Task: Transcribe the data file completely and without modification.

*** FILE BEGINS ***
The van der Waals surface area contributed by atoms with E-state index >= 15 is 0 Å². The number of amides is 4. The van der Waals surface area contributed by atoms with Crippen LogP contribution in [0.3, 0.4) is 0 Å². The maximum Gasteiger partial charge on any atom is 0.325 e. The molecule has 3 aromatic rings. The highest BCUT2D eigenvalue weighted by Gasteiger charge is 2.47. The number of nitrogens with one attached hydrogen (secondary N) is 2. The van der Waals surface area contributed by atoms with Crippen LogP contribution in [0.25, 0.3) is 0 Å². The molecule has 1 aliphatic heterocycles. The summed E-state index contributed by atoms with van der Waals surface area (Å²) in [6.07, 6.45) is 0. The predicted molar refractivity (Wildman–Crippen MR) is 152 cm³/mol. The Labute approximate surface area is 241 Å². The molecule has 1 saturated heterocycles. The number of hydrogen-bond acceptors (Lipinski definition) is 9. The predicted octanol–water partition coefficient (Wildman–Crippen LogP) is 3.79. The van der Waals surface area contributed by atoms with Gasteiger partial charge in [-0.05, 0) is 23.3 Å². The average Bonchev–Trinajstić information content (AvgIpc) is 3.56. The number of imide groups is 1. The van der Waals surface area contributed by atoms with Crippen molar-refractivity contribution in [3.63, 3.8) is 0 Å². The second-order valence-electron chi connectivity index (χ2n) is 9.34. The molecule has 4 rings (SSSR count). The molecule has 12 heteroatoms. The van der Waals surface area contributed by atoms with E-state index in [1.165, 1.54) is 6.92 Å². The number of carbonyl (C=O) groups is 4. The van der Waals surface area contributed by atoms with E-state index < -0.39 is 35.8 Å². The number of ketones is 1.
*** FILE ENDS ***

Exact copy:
The van der Waals surface area contributed by atoms with E-state index >= 15 is 0 Å². The number of amides is 4. The van der Waals surface area contributed by atoms with Crippen LogP contribution in [0.3, 0.4) is 0 Å². The maximum Gasteiger partial charge on any atom is 0.325 e. The molecule has 3 aromatic rings. The highest BCUT2D eigenvalue weighted by Gasteiger charge is 2.47. The number of nitrogens with one attached hydrogen (secondary N) is 2. The van der Waals surface area contributed by atoms with Crippen LogP contribution in [0.25, 0.3) is 0 Å². The molecule has 1 aliphatic heterocycles. The summed E-state index contributed by atoms with van der Waals surface area (Å²) in [6.07, 6.45) is 0. The predicted molar refractivity (Wildman–Crippen MR) is 152 cm³/mol. The Labute approximate surface area is 241 Å². The molecule has 1 saturated heterocycles. The number of hydrogen-bond acceptors (Lipinski definition) is 9. The predicted octanol–water partition coefficient (Wildman–Crippen LogP) is 3.79. The van der Waals surface area contributed by atoms with Gasteiger partial charge in [-0.05, 0) is 23.3 Å². The average Bonchev–Trinajstić information content (AvgIpc) is 3.56. The number of imide groups is 1. The van der Waals surface area contributed by atoms with Crippen molar-refractivity contribution in [3.63, 3.8) is 0 Å². The second-order valence-electron chi connectivity index (χ2n) is 9.34. The molecule has 4 rings (SSSR count). The molecule has 12 heteroatoms. The van der Waals surface area contributed by atoms with E-state index in [1.165, 1.54) is 6.92 Å². The number of carbonyl (C=O) groups is 4. The van der Waals surface area contributed by atoms with E-state index < -0.39 is 35.8 Å². The number of ketones is 1.